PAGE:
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    Day's wife shares emotional story of miscarriage

    By Golf Channel DigitalDecember 12, 2017, 4:12 pm

    Jason Day’s wife revealed on social media that the couple had a miscarriage last month.

    Ellie Day, who announced her pregnancy on Nov. 4, posted an emotional note on Instagram that she lost the baby on Thanksgiving.

    “I found out the baby had no heartbeat anymore. I was devastated,” she wrote. “I snuck out the back door of my doctor, a hot, sobbing, mascara-covered mess. Two and a half weeks went by witih me battling my heart and brain about what was happening in my body, wondering why this wouldn’t just be over.”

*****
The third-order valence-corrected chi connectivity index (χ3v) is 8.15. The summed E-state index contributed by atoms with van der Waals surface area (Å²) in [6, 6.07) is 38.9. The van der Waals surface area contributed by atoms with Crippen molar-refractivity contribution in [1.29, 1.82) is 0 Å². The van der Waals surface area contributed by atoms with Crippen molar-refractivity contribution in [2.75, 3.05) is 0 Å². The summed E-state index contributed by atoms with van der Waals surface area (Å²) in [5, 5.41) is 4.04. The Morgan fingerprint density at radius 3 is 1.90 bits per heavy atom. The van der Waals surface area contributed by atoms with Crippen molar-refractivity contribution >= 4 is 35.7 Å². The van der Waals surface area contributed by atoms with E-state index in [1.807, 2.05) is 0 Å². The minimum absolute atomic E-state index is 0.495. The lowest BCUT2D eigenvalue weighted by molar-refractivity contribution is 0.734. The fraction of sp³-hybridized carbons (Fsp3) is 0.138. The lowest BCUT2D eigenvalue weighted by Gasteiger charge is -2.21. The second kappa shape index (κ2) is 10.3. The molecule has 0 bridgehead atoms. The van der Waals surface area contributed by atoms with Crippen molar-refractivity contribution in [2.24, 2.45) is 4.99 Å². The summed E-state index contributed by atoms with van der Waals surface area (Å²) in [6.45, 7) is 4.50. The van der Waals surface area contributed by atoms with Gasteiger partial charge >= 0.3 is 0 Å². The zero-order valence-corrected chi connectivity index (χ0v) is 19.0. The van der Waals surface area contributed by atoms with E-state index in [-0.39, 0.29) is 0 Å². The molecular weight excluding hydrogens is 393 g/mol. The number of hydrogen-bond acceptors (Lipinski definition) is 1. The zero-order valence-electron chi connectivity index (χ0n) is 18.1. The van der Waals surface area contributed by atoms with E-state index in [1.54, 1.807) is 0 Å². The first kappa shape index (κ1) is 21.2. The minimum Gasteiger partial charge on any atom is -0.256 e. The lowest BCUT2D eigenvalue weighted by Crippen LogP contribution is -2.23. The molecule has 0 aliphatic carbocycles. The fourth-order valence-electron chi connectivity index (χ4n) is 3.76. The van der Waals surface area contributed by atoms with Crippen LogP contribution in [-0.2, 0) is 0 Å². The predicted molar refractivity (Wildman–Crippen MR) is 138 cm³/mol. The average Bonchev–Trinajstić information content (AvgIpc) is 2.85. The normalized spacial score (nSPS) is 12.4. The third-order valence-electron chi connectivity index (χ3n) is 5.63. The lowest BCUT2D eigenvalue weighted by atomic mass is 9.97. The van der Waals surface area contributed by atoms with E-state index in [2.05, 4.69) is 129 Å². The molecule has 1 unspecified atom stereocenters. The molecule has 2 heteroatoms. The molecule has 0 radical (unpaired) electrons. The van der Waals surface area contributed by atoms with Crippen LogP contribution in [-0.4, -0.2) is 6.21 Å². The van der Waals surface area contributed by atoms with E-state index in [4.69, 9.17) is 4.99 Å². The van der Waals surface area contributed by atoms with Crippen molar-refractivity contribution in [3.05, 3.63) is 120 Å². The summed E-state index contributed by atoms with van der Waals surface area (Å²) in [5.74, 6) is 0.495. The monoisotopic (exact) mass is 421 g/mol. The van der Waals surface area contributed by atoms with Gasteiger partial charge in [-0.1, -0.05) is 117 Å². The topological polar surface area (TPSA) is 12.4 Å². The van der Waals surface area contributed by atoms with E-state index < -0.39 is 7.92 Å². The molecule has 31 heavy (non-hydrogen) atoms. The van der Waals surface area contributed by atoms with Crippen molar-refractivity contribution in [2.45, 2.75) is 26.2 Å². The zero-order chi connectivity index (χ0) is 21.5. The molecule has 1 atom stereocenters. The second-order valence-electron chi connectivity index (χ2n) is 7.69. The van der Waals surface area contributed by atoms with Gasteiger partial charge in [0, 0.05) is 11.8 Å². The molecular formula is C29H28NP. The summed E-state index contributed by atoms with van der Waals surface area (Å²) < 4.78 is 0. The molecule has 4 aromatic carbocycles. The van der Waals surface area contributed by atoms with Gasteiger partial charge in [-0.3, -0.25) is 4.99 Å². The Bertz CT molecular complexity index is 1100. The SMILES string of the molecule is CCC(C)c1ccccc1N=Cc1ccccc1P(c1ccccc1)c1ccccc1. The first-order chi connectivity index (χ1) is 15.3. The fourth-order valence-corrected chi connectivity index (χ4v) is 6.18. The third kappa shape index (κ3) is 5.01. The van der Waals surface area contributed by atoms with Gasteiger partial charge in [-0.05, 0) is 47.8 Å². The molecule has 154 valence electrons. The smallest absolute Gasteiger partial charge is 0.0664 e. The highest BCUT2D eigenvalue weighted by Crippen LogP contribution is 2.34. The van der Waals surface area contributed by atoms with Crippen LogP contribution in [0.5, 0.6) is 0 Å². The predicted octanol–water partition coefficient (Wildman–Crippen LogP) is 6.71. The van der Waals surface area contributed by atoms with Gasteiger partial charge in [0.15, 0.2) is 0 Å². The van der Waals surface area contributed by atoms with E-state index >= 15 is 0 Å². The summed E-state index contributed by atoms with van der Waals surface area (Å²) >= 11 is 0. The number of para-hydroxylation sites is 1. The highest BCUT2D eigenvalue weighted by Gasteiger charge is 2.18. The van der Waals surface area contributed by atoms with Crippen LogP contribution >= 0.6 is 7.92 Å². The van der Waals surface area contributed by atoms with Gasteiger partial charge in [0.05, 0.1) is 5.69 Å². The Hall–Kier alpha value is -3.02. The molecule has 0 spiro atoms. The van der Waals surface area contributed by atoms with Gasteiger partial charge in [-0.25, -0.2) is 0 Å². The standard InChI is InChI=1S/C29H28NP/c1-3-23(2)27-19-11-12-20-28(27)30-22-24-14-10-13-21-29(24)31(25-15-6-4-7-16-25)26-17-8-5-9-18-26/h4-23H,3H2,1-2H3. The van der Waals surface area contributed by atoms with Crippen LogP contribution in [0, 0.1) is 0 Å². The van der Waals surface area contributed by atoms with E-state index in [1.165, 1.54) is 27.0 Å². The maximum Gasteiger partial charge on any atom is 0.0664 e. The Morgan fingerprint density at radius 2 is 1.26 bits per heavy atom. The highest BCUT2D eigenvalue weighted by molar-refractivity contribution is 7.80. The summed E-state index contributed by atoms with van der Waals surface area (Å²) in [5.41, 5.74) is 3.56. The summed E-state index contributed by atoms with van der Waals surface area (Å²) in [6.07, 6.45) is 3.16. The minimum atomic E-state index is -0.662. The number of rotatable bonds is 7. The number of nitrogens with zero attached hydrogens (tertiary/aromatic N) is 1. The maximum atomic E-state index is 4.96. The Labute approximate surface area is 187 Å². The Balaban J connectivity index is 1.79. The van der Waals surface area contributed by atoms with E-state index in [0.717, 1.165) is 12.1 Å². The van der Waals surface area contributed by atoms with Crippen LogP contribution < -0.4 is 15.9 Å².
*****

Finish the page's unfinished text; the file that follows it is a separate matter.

The Days, who have two children, Dash and Lucy, decided to go public to help others who have suffered similar heartbreak.

    “I hope you know you aren’t alone and I hope you feel God wrap his arms around you when you feel the depths of sorrow and loss,” she wrote.  

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    By Golf Channel DigitalDecember 12, 2017, 1:00 pm

    This was the year it finally happened for Sergio Garcia.

    The one-time teen phenom, known for years as “El Nino,” entered the Masters as he had dozens of majors beforehand – shouldered with the burden of being the best player without a major.

    Garcia was 0-for-72 driving down Magnolia Lane in April, but after a thrilling final round and sudden-death victory over Justin Rose, the Spaniard at long last captured his elusive first major title.